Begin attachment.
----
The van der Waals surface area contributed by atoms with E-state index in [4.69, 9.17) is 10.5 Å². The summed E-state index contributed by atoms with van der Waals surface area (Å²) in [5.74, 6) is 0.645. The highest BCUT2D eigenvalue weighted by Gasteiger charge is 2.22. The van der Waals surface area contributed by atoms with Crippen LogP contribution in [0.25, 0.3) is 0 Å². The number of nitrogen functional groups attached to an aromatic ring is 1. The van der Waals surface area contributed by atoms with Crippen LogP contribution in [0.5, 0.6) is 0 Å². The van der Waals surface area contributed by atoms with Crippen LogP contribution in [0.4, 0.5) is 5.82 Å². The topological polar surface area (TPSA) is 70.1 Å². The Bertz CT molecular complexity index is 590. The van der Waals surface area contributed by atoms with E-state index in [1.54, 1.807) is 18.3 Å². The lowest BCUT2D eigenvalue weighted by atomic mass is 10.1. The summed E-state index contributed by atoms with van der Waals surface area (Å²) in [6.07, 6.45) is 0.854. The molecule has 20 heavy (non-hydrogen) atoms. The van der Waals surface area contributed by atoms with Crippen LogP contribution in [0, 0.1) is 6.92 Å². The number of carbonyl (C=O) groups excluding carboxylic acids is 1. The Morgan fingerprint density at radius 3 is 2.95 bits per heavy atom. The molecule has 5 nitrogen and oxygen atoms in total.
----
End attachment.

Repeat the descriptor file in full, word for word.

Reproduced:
The van der Waals surface area contributed by atoms with E-state index in [4.69, 9.17) is 10.5 Å². The summed E-state index contributed by atoms with van der Waals surface area (Å²) in [5.74, 6) is 0.645. The highest BCUT2D eigenvalue weighted by Gasteiger charge is 2.22. The van der Waals surface area contributed by atoms with Crippen LogP contribution in [0.25, 0.3) is 0 Å². The number of nitrogen functional groups attached to an aromatic ring is 1. The van der Waals surface area contributed by atoms with Crippen LogP contribution in [0.5, 0.6) is 0 Å². The van der Waals surface area contributed by atoms with Crippen LogP contribution in [0.4, 0.5) is 5.82 Å². The topological polar surface area (TPSA) is 70.1 Å². The Bertz CT molecular complexity index is 590. The van der Waals surface area contributed by atoms with E-state index in [1.54, 1.807) is 18.3 Å². The lowest BCUT2D eigenvalue weighted by atomic mass is 10.1. The summed E-state index contributed by atoms with van der Waals surface area (Å²) in [6.07, 6.45) is 0.854. The molecule has 20 heavy (non-hydrogen) atoms. The van der Waals surface area contributed by atoms with Crippen LogP contribution in [0, 0.1) is 6.92 Å². The number of carbonyl (C=O) groups excluding carboxylic acids is 1. The Morgan fingerprint density at radius 3 is 2.95 bits per heavy atom. The molecule has 5 nitrogen and oxygen atoms in total.